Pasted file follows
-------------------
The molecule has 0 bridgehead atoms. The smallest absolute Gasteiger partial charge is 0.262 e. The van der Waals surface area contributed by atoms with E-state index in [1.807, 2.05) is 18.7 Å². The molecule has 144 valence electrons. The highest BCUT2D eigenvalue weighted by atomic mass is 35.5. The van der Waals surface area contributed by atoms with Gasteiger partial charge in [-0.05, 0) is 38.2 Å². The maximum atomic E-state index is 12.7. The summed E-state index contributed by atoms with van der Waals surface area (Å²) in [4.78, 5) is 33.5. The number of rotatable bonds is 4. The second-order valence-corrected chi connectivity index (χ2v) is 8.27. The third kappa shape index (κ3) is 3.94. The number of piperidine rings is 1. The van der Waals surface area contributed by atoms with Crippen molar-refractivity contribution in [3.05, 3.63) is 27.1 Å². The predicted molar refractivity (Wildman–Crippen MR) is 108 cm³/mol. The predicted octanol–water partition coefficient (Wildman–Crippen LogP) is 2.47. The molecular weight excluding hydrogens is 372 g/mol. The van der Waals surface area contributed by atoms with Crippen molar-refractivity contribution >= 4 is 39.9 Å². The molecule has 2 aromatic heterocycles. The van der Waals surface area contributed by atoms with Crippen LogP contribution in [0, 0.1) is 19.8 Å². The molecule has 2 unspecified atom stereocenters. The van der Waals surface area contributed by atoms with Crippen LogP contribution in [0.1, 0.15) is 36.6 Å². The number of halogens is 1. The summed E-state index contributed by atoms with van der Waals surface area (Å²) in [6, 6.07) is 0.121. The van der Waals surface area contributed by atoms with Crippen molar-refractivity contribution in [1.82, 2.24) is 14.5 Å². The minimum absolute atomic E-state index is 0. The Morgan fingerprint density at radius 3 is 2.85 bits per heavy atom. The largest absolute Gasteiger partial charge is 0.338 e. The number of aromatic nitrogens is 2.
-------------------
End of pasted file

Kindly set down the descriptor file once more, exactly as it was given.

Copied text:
The molecule has 0 bridgehead atoms. The smallest absolute Gasteiger partial charge is 0.262 e. The van der Waals surface area contributed by atoms with E-state index in [1.807, 2.05) is 18.7 Å². The molecule has 144 valence electrons. The highest BCUT2D eigenvalue weighted by atomic mass is 35.5. The van der Waals surface area contributed by atoms with Gasteiger partial charge in [-0.05, 0) is 38.2 Å². The maximum atomic E-state index is 12.7. The summed E-state index contributed by atoms with van der Waals surface area (Å²) in [4.78, 5) is 33.5. The number of rotatable bonds is 4. The second-order valence-corrected chi connectivity index (χ2v) is 8.27. The third kappa shape index (κ3) is 3.94. The number of piperidine rings is 1. The van der Waals surface area contributed by atoms with Crippen molar-refractivity contribution in [3.05, 3.63) is 27.1 Å². The predicted molar refractivity (Wildman–Crippen MR) is 108 cm³/mol. The predicted octanol–water partition coefficient (Wildman–Crippen LogP) is 2.47. The molecular weight excluding hydrogens is 372 g/mol. The van der Waals surface area contributed by atoms with Crippen molar-refractivity contribution >= 4 is 39.9 Å². The molecule has 2 aromatic heterocycles. The van der Waals surface area contributed by atoms with Crippen LogP contribution in [0, 0.1) is 19.8 Å². The molecule has 2 unspecified atom stereocenters. The van der Waals surface area contributed by atoms with Crippen LogP contribution in [0.1, 0.15) is 36.6 Å². The number of halogens is 1. The summed E-state index contributed by atoms with van der Waals surface area (Å²) in [6, 6.07) is 0.121. The van der Waals surface area contributed by atoms with Crippen molar-refractivity contribution in [1.82, 2.24) is 14.5 Å². The minimum absolute atomic E-state index is 0. The Morgan fingerprint density at radius 3 is 2.85 bits per heavy atom. The largest absolute Gasteiger partial charge is 0.338 e. The number of aromatic nitrogens is 2.